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One Router, one switch, three LAN - how can it not see each other

Posted on 2005-03-06
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Last Modified: 2013-11-29
I use D-Link 504G and a 16 Port Edimax switch. I'm trying to connect up three companies on the same switch and router. Each of these companies has their existed LAN.
The computers they use are Windows XP - Home Edition and Professional, Windows 98.
I turned DHCP server in the router off, so that I can assign each company's computers seperate IP address.
Company A - 192.168.0.1/16
Company B - 192.168.1.1/16
Company C - 192.168.2.1/16
Default Gateway - 10.1.1.1 (router gateway)
Theorically it should not see each other. But it did!
All those computers have no problem using broadband internet via the router. They can see each other.. even those are in a different workgroup.
How do I stop them from seeing other computers in the different workgroup?
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Question by:skykissme
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8 Comments
 
LVL 5

Expert Comment

by:Genexen
ID: 13474279
The security-wise answer would be to use a switch that supports VLANs and a router that supports trunks/subinterfaces.

Assign each company a vlan, and then assign each port to the appropriate vlan.  Trunk all three vlans to the router.  This way you can have multiple parties sharing the same equipment, but they will only be able to see within their own vlan.

But in your arrangement you are using a /16 netmask, meaning all clients are on the same subnet (192.168 is the network, and everything else is host).  If you try using /24, you will prevent 192.168.1 from seeing 192.168.2  and 192.168.0, but you will most likely cut 2 of the 3 companies off from the default gateway.
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LVL 79

Expert Comment

by:lrmoore
ID: 13475315
>Theorically it should not see each other. But it did!
Of course they do. with /16 mask they are all in the same IP subnet.
If you use /24 mask, they would be in different subnets and "some" traffic will be segregated, but unless your router supports multiple IP's on the LAN side, none of them will be able to see the router.
They are still all in the same broadcast domain and therefore still see each other. If any of the pcs have Netbeui installed, there is no segregation at all.

As Genexen noted, the proper way to do this is with a VLAN capable switch, and a router that supports trunking.
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LVL 6

Expert Comment

by:salvagbf
ID: 13476525
Or, correct me if I'm wrong, if you don't want to buy a VLAN capable switch, you could probably just pick up a cheap 1 port router like a Linksys BEFSR11 for each of the companies and put those into your D-Link. You'd still want to change your subnet mask as has been mentioned.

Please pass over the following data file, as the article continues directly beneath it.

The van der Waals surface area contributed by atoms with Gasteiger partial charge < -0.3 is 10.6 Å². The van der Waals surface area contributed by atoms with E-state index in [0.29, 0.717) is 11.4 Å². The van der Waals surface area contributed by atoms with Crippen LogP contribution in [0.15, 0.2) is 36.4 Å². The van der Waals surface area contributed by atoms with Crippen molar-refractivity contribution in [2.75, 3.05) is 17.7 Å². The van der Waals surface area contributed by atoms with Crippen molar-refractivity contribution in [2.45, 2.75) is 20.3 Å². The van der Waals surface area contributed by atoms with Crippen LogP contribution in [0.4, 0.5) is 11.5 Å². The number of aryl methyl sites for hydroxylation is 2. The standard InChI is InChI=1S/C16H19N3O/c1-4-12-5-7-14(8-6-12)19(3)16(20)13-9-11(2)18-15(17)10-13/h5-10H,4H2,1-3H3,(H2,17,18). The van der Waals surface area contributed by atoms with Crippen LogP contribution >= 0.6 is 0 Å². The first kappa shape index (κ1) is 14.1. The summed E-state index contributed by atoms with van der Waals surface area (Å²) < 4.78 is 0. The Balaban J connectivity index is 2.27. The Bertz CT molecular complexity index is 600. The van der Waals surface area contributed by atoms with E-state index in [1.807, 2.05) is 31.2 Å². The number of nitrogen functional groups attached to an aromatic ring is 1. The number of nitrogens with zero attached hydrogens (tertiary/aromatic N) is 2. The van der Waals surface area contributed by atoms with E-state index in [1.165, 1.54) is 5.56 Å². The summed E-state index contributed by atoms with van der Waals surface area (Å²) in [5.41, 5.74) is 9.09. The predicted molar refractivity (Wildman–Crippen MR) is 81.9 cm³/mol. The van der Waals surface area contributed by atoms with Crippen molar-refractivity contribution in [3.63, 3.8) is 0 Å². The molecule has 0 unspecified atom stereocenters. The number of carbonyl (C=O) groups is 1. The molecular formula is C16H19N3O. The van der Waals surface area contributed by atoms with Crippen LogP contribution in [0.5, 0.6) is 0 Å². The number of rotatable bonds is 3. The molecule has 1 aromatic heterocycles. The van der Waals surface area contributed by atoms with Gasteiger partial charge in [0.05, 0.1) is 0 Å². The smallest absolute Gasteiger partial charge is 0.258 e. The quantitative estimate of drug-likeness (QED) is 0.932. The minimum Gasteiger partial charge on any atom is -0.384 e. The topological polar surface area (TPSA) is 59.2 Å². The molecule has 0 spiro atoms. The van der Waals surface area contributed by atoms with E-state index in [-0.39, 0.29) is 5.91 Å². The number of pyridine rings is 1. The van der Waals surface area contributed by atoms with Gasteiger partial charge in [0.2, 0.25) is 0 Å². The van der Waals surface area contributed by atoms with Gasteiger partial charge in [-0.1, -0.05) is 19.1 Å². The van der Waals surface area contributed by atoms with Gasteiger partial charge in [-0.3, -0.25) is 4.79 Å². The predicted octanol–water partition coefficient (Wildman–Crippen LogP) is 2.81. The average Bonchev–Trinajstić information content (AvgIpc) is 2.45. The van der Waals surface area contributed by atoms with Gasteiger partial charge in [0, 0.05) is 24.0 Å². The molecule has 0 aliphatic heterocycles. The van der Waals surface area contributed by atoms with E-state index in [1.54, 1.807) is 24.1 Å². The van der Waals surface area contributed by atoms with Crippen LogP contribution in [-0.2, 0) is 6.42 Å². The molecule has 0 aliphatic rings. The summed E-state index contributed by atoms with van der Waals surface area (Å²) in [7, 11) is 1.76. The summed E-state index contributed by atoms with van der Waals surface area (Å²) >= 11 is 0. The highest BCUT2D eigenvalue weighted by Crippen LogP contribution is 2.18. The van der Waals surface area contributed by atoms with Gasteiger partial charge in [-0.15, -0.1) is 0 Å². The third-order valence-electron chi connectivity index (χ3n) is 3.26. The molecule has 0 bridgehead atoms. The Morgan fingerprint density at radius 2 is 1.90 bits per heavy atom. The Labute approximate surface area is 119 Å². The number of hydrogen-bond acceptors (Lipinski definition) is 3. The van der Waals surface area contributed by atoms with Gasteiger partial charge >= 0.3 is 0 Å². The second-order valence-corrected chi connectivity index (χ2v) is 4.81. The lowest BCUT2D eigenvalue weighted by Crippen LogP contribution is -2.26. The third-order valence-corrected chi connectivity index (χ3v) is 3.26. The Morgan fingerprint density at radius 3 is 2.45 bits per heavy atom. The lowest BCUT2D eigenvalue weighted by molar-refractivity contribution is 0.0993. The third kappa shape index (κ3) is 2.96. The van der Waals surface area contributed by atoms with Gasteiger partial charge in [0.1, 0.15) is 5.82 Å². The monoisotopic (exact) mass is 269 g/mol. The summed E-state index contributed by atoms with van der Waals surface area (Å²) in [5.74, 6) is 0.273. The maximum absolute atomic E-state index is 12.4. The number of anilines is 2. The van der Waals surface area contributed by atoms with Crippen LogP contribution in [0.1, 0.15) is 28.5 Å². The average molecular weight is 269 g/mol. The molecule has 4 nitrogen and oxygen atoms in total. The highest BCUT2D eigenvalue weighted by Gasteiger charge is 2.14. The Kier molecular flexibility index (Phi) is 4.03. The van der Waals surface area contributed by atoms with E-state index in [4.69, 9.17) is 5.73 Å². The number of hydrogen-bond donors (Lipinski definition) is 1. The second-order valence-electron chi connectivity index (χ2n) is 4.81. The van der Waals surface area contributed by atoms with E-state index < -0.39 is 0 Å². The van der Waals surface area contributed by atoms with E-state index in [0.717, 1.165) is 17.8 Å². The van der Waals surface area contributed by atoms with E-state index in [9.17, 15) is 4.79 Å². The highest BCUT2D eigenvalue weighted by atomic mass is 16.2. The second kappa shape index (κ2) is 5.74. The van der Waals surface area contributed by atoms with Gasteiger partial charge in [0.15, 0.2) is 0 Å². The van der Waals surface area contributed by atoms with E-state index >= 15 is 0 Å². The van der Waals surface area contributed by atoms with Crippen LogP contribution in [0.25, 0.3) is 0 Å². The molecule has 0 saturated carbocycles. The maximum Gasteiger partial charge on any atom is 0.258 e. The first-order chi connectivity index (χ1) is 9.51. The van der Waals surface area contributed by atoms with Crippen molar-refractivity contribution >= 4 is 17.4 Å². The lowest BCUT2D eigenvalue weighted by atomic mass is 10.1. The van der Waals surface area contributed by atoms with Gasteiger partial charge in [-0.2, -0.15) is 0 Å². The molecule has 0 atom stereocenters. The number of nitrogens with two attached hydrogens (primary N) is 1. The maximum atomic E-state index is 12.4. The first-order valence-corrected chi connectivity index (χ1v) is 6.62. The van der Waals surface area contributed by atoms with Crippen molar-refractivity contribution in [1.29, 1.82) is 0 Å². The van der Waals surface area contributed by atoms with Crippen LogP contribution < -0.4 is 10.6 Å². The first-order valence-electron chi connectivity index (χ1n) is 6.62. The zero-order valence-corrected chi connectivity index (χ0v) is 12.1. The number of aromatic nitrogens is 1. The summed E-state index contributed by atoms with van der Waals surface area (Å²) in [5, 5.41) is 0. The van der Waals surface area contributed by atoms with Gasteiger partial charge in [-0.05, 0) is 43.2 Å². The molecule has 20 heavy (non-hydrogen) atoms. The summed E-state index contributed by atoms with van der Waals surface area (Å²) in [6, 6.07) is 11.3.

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LVL 79

Expert Comment

by:lrmoore
ID: 13476868
That's a good, inexpensive, solution that salvagbf has suggested...

Internet D-LINK
          |
      Switch
   |         |       |
  A         B       C
Router  Rtr     Rtr
   |          |       |
 LAN      LAN   LAN

Each LAN can be the same IP subnet and the router can be the DHCP server.
The Router will NAT outgoing connections and each LAN will be protected from seeing each other.
0
 
LVL 11

Accepted Solution

by:
rafael_acc earned 1000 total points
ID: 13479395
Company A - 192.168.0.1/16
Company B - 192.168.1.1/16
Company C - 192.168.2.1/16

As you can see, a 16 bit mask defines the network id as being 192.168.0.0. Therefore, all your computers are actually in the same network ;). That's why they can see each other.

You should use something like:

Company A - 192.168.0.1/24
Company B - 192.168.1.1/24
Company C - 192.168.2.1/24

Additionally, you could also configure a VLAN for each separate company

Cheers
0
 

Author Comment

by:skykissme
ID: 13489612
Thank you for all the responds. Our clients dont want to spend more money on extra router or switch or even have an individual broadband internet. And my boss doesn't think it is necessary to go into VLAN configuration.

I've tried using "24" subnet but the outcome is that I cannot see the gateway from the router. So they don't see each other, and only one company see the router.

Anyway, thanks for all your help :) I'll give it another try later in the day. And will decide from that what to do next. For now I have to go to work!

Regards
0
 
LVL 11

Expert Comment

by:rafael_acc
ID: 13491196
what do you mean you can't see the gateway from the router. The gateway is the router! Are you trying to access a router from another one?

Cheers.
0
 

Author Comment

by:skykissme
ID: 13584760
Thanks for all your helps. The solutions came from our clients decided to have each company's ADSL as soon as the usage invoice came out.
And we use VPN switch to cut out all the existed problem.

Anyway, thank you so much for your reponses.

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